The SouthtownStar (US), May 6, 2005

Keanu and Sandra may be the stars, but Maple Lake getting star treatment

by Steve Metsch

The buzz in Willow Springs and Palos Hills is about a movie whose two stars are seldom seen.But that hasn't stopped Tatiana Marquez, 19, from being a regular visitor to Maple Lake.

The Cook County Forest Preserve District lake, southwest of 95th Street and Willow Springs Road, is where some scenes for "Il Mare," starring Keanu Reeves and Sandra Bullock, are being filmed.

The time-traveling romance, a remake of a Korean movie, has Reeves playing an architect and Bullock playing a doctor. They begin exchanging love letters, but soon discover they are living two years apart.

Exactly when the stars show up at Maple Lake is anybody's guess. The movie has a closed set, and those close to the production are far from chatty.

But you get a peek of the movie set, a glass house built on the lake's south shore, from what Marquez calls her "thinking spot," a paved parking lot along 95th Street, about a half-mile west of Willow Springs Road.

She visits almost daily.

"I'd never imagine something like this would happen near Willow Springs. I mean, nothing like this ever happens in Willow Springs," she said.

A tip-off that filming is going on, regular visitors said, is a parking lot at Crawdad Slough, southeast of 95th Street and Willow Springs Road. If the lot is filled with vehicles, Hollywood types are busy nearby.

On a recent morning, Marquez was joined by Carolyn Rudinsky, 17, of Western Springs. The two had never met before, but found themselves chatting about the stars, and life in general, for an hour or so.

"My mom told me about the movie, so I came out here," Rudinsky said.

Marquez said she "saw some sailboats on the water one day, and that was really cool."

A police officer for the Forest Preserve District of Cook County, whose job is to shoo away curious onlookers from the main entrance for Maple Lake, and declined to give his name, said the night sky is sometimes "lit up like a Christmas tree" with movie lighting.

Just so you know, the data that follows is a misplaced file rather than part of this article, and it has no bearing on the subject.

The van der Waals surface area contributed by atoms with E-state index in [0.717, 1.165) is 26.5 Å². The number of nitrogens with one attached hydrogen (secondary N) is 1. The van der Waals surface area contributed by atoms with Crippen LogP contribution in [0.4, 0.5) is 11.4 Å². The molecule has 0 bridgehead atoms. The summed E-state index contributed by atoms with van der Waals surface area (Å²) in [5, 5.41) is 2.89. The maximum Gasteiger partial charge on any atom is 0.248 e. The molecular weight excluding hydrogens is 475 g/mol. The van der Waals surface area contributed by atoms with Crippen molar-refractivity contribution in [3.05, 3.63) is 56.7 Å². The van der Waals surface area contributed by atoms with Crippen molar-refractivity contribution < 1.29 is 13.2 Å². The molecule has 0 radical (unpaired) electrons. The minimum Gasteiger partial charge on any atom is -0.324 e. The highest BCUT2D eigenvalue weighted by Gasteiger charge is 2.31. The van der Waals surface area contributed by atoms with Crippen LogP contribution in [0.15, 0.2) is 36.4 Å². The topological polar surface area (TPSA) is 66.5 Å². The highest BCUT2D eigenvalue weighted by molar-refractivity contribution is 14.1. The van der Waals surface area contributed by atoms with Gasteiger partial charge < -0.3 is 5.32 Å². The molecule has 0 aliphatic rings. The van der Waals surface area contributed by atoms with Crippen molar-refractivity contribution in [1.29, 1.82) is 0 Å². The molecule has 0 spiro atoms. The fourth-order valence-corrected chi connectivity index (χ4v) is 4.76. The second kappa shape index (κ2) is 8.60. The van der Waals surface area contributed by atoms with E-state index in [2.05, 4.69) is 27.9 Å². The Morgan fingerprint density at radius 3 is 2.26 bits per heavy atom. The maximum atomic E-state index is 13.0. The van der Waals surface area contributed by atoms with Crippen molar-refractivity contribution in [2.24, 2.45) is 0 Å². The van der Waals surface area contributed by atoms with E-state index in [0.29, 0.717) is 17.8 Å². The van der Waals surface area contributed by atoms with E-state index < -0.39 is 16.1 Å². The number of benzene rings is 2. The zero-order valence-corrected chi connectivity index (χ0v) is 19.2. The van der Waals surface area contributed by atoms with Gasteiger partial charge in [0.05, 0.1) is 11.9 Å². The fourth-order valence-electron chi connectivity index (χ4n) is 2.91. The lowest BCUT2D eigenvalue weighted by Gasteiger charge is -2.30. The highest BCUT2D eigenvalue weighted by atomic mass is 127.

Another officer was not so friendly shooing away a reporter one recent evening. But star-struck folks can sometimes stop by for a peek without being given the bum's rush.

Palos Hills residents Therese and Arnold Duran, driving home from Lemont, heard a movie was being shot at Maple Lake and stopped for a look.

"I think it's great for this area to get some publicity," Therese Duran said. "I used to bring the kids here to fish when they were younger."

She was fishing for sightings of Reeves and Bullock, but nobody was biting.

Oak Lawn resident Eric Rakowski stopped his pickup truck, dug out his binoculars and got a good look into the glass house.

"I hear that Keanu likes it in Chicago. I know when his band played Ridge Fest, a friend of mine said he was good to talk with," Rakowski said.

Maple Lake was selected because Warner Bros. location manager James McCallister recalled some filming there for a TV movie called "Evil Has a Face" in 1996, said Ernie Malik, publicist for "Il Mare."

"It's a key location for us. We couldn't find another one like this in the tri-state area. So we decided to build the house here and film here," Malik said.

The movie company "may do more filming in Willow Springs, but that has not been confirmed yet," Malik said.

What is confirmed is that Maple Lake will be in better shape when the film crews leave.

Warner Bros. agreed to pay the county a $100,000 shooting fee, and will pay a penalty of $1,000 a day if the July 1 deadline is not met, said Steve Mayberry, spokesman for the Forest Preserve District of Cook County.

In addition, Warner Bros. will play at least $40,000 for restoration work to the lake area, Mayberry said.

"If the work should exceed that, they'll pay it. We have a commitment from them that they'll leave the area even better than how they found it," Mayberry said.

A cleanup is needed, said Marquez, who pointed to empty beer cans, bottle caps, and other trash lying on the shore.

It's not unusual, Malik said, for movie companies to leave shooting sites in better shape.

"A lot of times, that does happen. For example, if we were to use somebody's kitchen for a movie, we'll usually restore it to a better situation," he said.

The forest preserve district had the area slated for restoration, so the movie could not have arrived at a better time, Mayberry said.

"We haven't heard from any other movie companies, but we won't turn a deaf ear to anyone that has an interest in filming in the forest preserves," Mayberry said, "as long as we are able to protect the land."

The glass house is slated for demolition when filming is done, Mayberry said.

Kelly O'Brien, an alderman in nearby Palos Hills, is excited that scenes for the movie are being filmed nearby.

"It's a chance to showcase how beautiful the area is," O'Brien said. "And the improvements offer a long-term benefit for the forest preserve."

There's been only one drawback for her.

"I wish I could say that I bumped into Keanu Reeves, but I haven't yet," O'Brien said.

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Lake House, The


Lake House, The

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